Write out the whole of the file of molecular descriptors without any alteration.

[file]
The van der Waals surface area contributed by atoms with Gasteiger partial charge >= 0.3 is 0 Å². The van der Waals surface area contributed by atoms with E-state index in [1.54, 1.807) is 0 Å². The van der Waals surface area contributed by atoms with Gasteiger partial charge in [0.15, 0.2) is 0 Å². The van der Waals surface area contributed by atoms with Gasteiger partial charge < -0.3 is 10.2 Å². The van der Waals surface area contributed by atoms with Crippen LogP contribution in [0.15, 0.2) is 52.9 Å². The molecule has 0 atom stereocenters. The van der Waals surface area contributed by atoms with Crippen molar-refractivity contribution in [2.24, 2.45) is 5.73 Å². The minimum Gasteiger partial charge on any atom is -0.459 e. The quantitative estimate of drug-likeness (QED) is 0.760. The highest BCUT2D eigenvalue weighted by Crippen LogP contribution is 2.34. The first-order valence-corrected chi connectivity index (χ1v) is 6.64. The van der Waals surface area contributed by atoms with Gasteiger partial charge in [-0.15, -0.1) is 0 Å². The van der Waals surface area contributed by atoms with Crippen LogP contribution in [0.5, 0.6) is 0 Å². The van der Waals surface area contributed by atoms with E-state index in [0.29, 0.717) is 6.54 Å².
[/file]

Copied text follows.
The van der Waals surface area contributed by atoms with Gasteiger partial charge >= 0.3 is 0 Å². The van der Waals surface area contributed by atoms with E-state index in [1.54, 1.807) is 0 Å². The van der Waals surface area contributed by atoms with Gasteiger partial charge in [0.15, 0.2) is 0 Å². The van der Waals surface area contributed by atoms with Gasteiger partial charge < -0.3 is 10.2 Å². The van der Waals surface area contributed by atoms with Crippen LogP contribution in [0.15, 0.2) is 52.9 Å². The molecule has 0 atom stereocenters. The van der Waals surface area contributed by atoms with Crippen molar-refractivity contribution in [2.24, 2.45) is 5.73 Å². The minimum Gasteiger partial charge on any atom is -0.459 e. The quantitative estimate of drug-likeness (QED) is 0.760. The highest BCUT2D eigenvalue weighted by Crippen LogP contribution is 2.34. The first-order valence-corrected chi connectivity index (χ1v) is 6.64. The van der Waals surface area contributed by atoms with Gasteiger partial charge in [-0.15, -0.1) is 0 Å². The van der Waals surface area contributed by atoms with Crippen LogP contribution in [0.5, 0.6) is 0 Å². The van der Waals surface area contributed by atoms with E-state index in [0.29, 0.717) is 6.54 Å².